An example of a political usage of twitter – the Israeli government’s recent use of new internet media to makes it case for its bombardment of Hamas in Gaza(3 January NYT article): “Israel has enlisted an arsenal of Internet tools to take its message directly to a global audience — including ‘the first governmental press conference ever held on Twitter.'”
A report by CNN on Twitter’s (and other social networking tools) impact on breaking news: “More people are turning to social networking sites like Twitter, Facebook and Flickr when news breaks to share stories and pictures.
In an era when even the president of the United States has a Facebook page and spectators texted and tweeted about Inauguration Day, the power of online and digital social networking is clear.”
John C. Dvorak, a columnist for PC Magazine, recently wrote an article exhorting academics to study such vibrant, popular social phenomenon like MySpace.com. Here’s the link to his article on PCMag.com; you should read it first. He starts off the article with the following blast:
Universities have got to focus their attention on computers and the Internet. There are far too many understudied phenomena bubbling on the Net, and it’s time for academia to wake up. Valuable time is being wasted.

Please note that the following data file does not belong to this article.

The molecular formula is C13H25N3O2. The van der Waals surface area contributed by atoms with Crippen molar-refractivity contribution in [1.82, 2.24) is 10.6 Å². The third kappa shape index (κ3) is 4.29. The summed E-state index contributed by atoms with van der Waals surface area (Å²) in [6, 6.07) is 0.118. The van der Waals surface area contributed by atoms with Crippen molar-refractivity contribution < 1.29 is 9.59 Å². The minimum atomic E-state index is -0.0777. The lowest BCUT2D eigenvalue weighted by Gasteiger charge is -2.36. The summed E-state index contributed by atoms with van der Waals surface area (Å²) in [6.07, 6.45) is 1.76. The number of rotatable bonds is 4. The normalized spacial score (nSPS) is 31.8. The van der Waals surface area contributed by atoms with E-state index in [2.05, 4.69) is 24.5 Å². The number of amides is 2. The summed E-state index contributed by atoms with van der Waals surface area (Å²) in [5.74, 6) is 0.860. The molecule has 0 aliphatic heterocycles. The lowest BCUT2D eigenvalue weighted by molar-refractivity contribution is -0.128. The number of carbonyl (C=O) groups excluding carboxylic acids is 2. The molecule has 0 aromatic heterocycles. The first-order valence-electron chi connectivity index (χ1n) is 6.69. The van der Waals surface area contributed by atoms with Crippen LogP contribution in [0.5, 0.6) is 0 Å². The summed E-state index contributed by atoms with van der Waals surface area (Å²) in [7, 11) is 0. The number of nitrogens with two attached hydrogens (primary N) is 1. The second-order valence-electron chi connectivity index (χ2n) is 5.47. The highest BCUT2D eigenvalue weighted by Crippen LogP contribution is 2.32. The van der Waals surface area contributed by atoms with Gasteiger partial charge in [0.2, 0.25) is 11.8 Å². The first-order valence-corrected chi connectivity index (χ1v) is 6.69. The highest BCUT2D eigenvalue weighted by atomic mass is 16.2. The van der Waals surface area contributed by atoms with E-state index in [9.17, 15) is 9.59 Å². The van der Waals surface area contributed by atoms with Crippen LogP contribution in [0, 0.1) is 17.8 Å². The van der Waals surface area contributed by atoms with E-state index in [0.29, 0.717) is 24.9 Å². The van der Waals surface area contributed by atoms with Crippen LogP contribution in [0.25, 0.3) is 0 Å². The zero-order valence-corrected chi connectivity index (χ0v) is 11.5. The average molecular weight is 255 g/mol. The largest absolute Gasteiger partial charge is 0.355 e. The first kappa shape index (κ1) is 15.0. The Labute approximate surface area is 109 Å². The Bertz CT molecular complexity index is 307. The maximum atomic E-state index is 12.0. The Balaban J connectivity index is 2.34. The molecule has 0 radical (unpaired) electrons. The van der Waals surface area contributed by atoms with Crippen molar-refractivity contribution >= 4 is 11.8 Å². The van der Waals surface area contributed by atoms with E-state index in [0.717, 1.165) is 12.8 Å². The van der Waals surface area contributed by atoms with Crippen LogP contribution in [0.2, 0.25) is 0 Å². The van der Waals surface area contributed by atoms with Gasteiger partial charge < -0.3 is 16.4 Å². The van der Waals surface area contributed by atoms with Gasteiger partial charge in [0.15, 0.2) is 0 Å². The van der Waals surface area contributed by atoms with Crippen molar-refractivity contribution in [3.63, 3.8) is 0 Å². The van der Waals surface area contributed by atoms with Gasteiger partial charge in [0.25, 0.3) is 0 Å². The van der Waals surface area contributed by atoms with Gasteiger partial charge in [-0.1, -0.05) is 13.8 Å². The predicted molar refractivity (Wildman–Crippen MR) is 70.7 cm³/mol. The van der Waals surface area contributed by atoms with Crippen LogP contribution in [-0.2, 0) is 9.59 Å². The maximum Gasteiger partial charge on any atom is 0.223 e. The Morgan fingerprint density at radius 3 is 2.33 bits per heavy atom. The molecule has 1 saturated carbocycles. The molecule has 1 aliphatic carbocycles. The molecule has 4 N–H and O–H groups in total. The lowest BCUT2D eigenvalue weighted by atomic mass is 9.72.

Analysis of the social impact of computer technology has a particular edge due to the impact of hegemony-reinforcing political discourses on China. Despite the monumental works of China scholars like Needham, the absence of science, like the absence of capitalism, has justified Orientalist actions and attitudes towards China. Both internal (as seen in Maoist rhetoric) and external analysts have argued that Chinese culture itself is inimical to the development of science. For example, Richard Baum writes: “the institutionalization of the ethos of modern scientific rationalism in China is significantly impeded by the contemporary persistence of a number of atavistic cultural traits that have survived the passing of China’s traditional Confucian order” (1982: 1167). Science and technology studies (STS), a discipline that critically examines the social and cultural aspects of science and technology, is uniquely positioned to evaluate such issues in an emerging, postsocialist Chinese modernity.